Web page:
I have a new phone. Actually, it might not be classified as new by today’s standards — I bought it in April. I’ve had it for a little over three months now and I’m still getting used to its nuanced quirks. There are some subtle differences between this phone and the one I had for four-and-a-half years that quit working on me. Overall, though, I like this new phone. Why does everybody else seem to have such a problem with it?
Yes, my new phone is a “slider.” Yes, they still make the “sliders” and, yes, you can still get one if you’re committed to it — you have to be persistent, you have to be able to withstand a lot of criticism and ridicule, you have to answer a lot of questions, and you have to wait three to five business days for delivery.
As long as it is humanly possible, I refuse to own and operate a smartphone.
For a couple of years now I’ve wanted to use this space to discuss the many reasons I choose to avoid the smartphone. I’ve hesitated until now because most people who question me about my choice don’t really seem interested in a conversation. They seem only concerned with gawking at me and my phone as if they’re staring at a creature from another planet or with brushing off my choice as utterly ridiculous and beyond human understanding and, therefore, not worth their time or energy to engage.
Two things have happened that have energized me to now write about my aversions to the smartphone. One, my experience at the ATT&T store when I ordered my new “slider” and the subsequent disbelief and derision from my friends and family seem like something that should be acknowledged and questioned. It’s constant; it gets worse instead of better; it’s really quite remarkable. Second, my brother, Dr. Keith Stanglin at Austin Graduate School of Theology, after years of avoiding the smartphone due to convictions we share, just recently broke down and bought one — he claims to have been forced into the switch, I call it a lack of integrity. Keith has published a provocative post on the Austin Grad blog regarding his personal concerns about smartphones — again, concerns he and I share. He raises interesting questions about their impact on society and on the Christians living in this society that need to be engaged seriously, if not answered.
I encourage you to please click here to read his article. He argues convincingly for the debate about smartphones to, first, be a debate, not a foregone conclusion; and, second, that the debate be one centered on the use of smartphones as an ethical issue. Check it out— you won’t read a more thoughtful critique on the smartphone from a Christian perspective.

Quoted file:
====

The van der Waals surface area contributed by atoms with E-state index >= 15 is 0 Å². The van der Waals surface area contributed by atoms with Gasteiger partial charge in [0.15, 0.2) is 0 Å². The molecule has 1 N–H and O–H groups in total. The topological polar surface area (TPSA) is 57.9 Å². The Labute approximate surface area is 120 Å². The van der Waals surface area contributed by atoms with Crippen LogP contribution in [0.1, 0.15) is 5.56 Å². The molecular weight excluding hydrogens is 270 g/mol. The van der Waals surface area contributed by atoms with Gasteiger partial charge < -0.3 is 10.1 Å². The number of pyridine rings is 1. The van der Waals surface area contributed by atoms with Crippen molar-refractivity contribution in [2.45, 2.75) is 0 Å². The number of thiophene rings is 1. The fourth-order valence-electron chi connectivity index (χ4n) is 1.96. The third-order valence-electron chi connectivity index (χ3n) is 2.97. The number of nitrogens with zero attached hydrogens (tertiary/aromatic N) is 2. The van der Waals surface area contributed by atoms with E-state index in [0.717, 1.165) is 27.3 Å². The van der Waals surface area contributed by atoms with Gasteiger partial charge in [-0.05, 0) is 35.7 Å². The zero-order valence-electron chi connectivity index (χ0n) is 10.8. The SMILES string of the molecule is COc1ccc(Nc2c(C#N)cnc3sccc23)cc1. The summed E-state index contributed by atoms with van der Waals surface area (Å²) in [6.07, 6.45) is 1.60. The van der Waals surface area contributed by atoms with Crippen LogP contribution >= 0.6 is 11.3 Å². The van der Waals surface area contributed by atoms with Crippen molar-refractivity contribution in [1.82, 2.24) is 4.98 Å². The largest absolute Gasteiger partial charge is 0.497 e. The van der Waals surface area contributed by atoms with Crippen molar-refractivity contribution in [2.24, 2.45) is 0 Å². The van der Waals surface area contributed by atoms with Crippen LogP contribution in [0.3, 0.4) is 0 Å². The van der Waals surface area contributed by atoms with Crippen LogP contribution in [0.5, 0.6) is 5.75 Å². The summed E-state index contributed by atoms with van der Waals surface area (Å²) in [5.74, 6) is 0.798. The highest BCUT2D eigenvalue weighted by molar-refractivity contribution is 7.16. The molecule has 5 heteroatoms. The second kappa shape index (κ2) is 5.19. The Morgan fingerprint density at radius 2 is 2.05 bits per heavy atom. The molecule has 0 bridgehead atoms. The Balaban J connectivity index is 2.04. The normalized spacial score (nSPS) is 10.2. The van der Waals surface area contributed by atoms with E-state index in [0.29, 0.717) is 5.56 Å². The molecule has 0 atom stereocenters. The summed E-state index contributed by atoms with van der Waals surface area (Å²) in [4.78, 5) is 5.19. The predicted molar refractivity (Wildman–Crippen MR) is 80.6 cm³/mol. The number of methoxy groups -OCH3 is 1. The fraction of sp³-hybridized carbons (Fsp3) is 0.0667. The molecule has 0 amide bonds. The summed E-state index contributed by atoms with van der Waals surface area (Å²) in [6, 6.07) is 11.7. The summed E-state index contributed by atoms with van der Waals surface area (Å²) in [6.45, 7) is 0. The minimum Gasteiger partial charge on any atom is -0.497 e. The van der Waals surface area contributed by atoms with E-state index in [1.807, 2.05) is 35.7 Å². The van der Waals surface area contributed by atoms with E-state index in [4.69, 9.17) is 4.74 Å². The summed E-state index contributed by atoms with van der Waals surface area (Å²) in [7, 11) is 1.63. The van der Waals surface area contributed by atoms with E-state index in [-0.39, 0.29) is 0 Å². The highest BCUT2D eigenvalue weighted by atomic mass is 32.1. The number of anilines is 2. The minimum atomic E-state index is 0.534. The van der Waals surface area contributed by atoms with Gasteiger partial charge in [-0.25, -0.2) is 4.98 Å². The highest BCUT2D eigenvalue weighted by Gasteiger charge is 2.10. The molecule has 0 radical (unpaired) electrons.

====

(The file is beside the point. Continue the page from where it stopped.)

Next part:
Then, using parts of Keith’s post as a conversation partner, I’ll spend the next three days here outlining my own concerns and questions. Tomorrow, I want to ask why people feel so compelled to judge and/or make fun of those who don’t use smartphones — why all the hate? Wednesday, I want to consider if smartphones make us better people or worse people, if they cause us to be more like Christ or less like Christ. They’re not neutral. Nothing’s neutral. Finally, Thursday, I’ll address the issue of enslavement to our phones. It’s futile to suggest these phones do not own us. They do. So, what do we do about it?
To borrow Keith’s words, I’d like to use this space this week to infuse into our less than ideal phone realities a measure of perspective and good sense. Read his post, maybe even on your phone, and come back here tomorrow.
As someone who helped launch a wireless carrier and now currently works for a company that builds wireless devices, you will get no shade from me for a slider. I read Keith’s post and found it thought provoking.
The topics you raise are quite interesting and unfortunately this blog is not the forum for you and I to discuss all of the aspects you mentioned.
I trust you will look at all sides including how these devices have empowered to some degree, a portion of our society that is typically marginalized or left out of the corridors of power.
Drake, there are probably some positive uses, I think, for the phones and the technology that runs them. Maybe we’ll come up with a couple before the week is over.
To your specific suggestion, I’m not sure smartphones have empowered any marginalized or powerless segment of our society. The voice of the immigrant or the victim of abuse is just another sound in an increasingly dizzying hurricane of noise. Smartphones and social media have conditioned us to hear and not respond.
I’m afraid the cry of the hungry child or the voice of the disenfranchised minority carries no more weight and results in no more personal response than a failed dunk video or a thumbs-up emoji from a yogurt shop.
Smartphones and social media have flattened out all communication — it’s all the same now. And that’s not good for the marginalized and needy.
That’s a nice little sound bite and follows your narrative. Go back and look at some of the images of the White Helmets and see how it holds up.